Agent: “So, where is your wife?”
Me: “At work.”
Agent: “Oh, where does she work?”
Me: “Near the hospital.”
Agent: “Oh, what does she do, is she a nurse? A doctor?”
Me (kind of panicking): “Canteen.”

It didn’t help that Anna used to do pole dancing for exercise a few years ago and we still have the pole in our house. “So, is your wife a dancer, too?” she asked in a very judging manner. Yes, now this particular real estate agent thinks that I’m married to a stripper that also needs to work in a hospital canteen during the day to make ends meet. Another agent asked if the pole was to hold the ceiling up and could it be removed. God, some of them are dumb, we live on the third floor of a four-storey building, I’d be equally worried for the people that live above us if that were the case!


It’s now the first week of June, 2019 and we’ve had some agents bring people to check out our apartment. We’ve had around 10 different potential buyers look through, but it only seems to be the same two or three real estate agents out of all of the ones marketing it that are getting the people in. Our apartment clearly has an industrial design, however, one of the first agents who showed people through described it as “countrysides look.” Firstly, I don’t think the word ‘countryside’ can be pluralised and secondly, a countryside design would be the complete opposite of industrial. When I hear “countryside” I picture lace curtains, doilies, vases of flowers, floorboards, that type of thing, not exposed bricks and beams to go with the mostly cement floor. He also told the people that we had vinyl flooring in the living room when that portion is clearly marble, one of the only remaining original features of the entire apartment from before we renovated it when we first purchased the place seven years ago. Was he even trying?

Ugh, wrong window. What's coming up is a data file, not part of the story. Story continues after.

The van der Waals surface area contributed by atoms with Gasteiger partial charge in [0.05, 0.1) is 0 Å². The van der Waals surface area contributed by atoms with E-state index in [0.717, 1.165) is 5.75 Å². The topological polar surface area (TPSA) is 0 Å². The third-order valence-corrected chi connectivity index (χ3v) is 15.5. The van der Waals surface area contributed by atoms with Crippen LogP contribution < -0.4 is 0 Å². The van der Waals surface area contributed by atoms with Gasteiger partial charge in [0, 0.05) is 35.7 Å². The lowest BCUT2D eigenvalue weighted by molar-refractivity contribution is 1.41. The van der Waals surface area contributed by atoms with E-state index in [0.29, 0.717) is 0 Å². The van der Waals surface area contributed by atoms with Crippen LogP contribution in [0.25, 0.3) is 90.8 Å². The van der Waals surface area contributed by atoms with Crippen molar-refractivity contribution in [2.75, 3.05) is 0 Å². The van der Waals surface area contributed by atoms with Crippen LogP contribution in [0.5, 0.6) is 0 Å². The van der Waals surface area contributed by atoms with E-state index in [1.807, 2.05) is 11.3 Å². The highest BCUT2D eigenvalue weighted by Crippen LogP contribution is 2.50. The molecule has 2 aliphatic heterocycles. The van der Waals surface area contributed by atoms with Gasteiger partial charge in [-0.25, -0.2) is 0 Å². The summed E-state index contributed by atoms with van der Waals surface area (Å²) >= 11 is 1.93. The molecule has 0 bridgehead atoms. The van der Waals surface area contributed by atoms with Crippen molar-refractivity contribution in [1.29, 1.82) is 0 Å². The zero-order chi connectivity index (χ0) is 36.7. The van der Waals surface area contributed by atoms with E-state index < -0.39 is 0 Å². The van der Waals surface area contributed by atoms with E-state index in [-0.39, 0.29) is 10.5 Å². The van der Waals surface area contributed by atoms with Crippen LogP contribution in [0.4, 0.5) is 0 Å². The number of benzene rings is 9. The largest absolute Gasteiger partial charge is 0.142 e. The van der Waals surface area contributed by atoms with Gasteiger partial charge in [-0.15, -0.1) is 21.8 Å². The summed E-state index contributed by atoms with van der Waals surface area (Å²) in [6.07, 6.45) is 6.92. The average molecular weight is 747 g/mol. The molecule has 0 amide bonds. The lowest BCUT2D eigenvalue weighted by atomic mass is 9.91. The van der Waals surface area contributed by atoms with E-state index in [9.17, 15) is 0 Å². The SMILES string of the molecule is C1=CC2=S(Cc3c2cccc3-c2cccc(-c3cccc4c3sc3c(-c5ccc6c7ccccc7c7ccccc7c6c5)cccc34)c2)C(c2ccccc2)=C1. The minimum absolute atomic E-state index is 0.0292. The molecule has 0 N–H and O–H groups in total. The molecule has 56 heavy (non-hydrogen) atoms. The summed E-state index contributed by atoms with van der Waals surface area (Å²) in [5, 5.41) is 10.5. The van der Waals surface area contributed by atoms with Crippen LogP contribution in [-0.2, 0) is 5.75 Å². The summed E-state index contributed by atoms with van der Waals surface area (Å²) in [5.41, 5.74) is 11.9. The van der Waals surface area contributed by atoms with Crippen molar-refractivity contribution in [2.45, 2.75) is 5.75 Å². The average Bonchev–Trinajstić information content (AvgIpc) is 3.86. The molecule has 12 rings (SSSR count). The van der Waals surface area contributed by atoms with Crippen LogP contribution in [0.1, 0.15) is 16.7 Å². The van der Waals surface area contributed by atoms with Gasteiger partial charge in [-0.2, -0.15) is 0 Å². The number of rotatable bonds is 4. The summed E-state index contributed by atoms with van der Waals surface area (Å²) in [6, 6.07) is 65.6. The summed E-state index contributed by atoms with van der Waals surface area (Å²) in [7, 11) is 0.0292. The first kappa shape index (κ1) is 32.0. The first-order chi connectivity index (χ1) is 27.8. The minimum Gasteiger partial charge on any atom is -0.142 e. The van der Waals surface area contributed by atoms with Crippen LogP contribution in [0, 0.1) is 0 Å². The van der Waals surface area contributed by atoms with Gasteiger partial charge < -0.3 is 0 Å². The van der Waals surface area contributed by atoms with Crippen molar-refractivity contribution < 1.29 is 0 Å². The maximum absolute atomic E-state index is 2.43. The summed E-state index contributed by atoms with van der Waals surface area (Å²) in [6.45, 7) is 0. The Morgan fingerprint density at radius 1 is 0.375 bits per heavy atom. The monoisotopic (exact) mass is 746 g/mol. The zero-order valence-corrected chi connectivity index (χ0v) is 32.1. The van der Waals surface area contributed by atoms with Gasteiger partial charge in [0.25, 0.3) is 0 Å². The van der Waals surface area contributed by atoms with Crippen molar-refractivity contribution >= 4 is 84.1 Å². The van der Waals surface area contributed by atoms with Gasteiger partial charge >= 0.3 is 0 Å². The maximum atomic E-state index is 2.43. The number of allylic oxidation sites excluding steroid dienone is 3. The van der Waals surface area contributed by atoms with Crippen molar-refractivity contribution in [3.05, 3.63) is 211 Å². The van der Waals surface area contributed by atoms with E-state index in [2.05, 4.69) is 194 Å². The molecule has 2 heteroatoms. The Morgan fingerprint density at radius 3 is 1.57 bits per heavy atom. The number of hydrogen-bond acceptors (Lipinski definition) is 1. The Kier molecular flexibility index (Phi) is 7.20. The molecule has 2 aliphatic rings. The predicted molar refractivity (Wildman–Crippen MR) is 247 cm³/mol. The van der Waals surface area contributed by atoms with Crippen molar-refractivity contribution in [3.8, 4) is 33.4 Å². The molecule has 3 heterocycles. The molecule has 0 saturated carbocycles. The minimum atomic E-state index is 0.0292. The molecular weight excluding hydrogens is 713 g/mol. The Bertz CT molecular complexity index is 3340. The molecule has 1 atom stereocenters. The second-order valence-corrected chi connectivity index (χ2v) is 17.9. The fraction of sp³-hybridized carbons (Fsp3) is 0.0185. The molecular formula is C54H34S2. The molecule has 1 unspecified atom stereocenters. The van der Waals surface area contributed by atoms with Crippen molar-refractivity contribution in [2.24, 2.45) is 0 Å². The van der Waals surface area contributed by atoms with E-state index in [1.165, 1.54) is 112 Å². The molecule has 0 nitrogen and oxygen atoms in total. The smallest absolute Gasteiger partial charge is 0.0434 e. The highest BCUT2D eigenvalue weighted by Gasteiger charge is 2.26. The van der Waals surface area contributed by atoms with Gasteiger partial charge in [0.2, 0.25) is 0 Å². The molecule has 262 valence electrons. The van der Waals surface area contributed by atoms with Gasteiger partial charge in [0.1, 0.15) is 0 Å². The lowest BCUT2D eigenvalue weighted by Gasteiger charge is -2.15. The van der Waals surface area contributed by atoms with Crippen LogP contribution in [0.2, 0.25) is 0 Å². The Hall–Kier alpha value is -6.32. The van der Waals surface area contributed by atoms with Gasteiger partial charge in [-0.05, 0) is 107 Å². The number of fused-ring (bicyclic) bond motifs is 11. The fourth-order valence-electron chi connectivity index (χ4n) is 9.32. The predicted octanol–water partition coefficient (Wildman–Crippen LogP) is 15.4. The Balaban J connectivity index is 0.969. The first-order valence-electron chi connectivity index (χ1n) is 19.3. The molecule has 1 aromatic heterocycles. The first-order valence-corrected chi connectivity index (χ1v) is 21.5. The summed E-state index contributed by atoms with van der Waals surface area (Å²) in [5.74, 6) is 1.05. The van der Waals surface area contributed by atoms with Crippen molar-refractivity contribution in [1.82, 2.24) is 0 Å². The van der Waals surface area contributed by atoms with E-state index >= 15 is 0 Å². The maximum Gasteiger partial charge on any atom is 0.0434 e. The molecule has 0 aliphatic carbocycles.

The agent who made the video of our house, a film that was apparently based on a true story, contacted me on Friday, June 7 to tell me that he had some people who wanted to look through our apartment the following day and was wondering if our place had two bathrooms. It took all of my energy to refrain from telling him that the answer is in that stupid little movie that he made and instead told him it has only one. He then asked how many bathrooms our neighbour’s place had! I wouldn’t recognise my neighbours if I saw them in the street, let alone know how many toilets they have, but I assume it would be the same amount as us, as all of the apartments in our building were built with an identical floor-plan. He also asked what time on Saturday suited me best so I told him 3:00pm, but on Saturday morning I received a message saying that he would see me at 2:30, half an hour earlier again, but at least he told me this time, unlike the day he made his home movie. Before long it was 2:20pm and my stomach was starting to cramp, I had to go to our only bathroom urgently, but I was also worried that he may arrive earlier than the agreed upon time again, on this occasion while I was in a rather compromising situation. Fortunately, I managed to complete my business quickly with enough time remaining for the aroma to adequately dissipate and the viewing went off without a hitch, however, the agent had grown a really bad moustache since we had last met.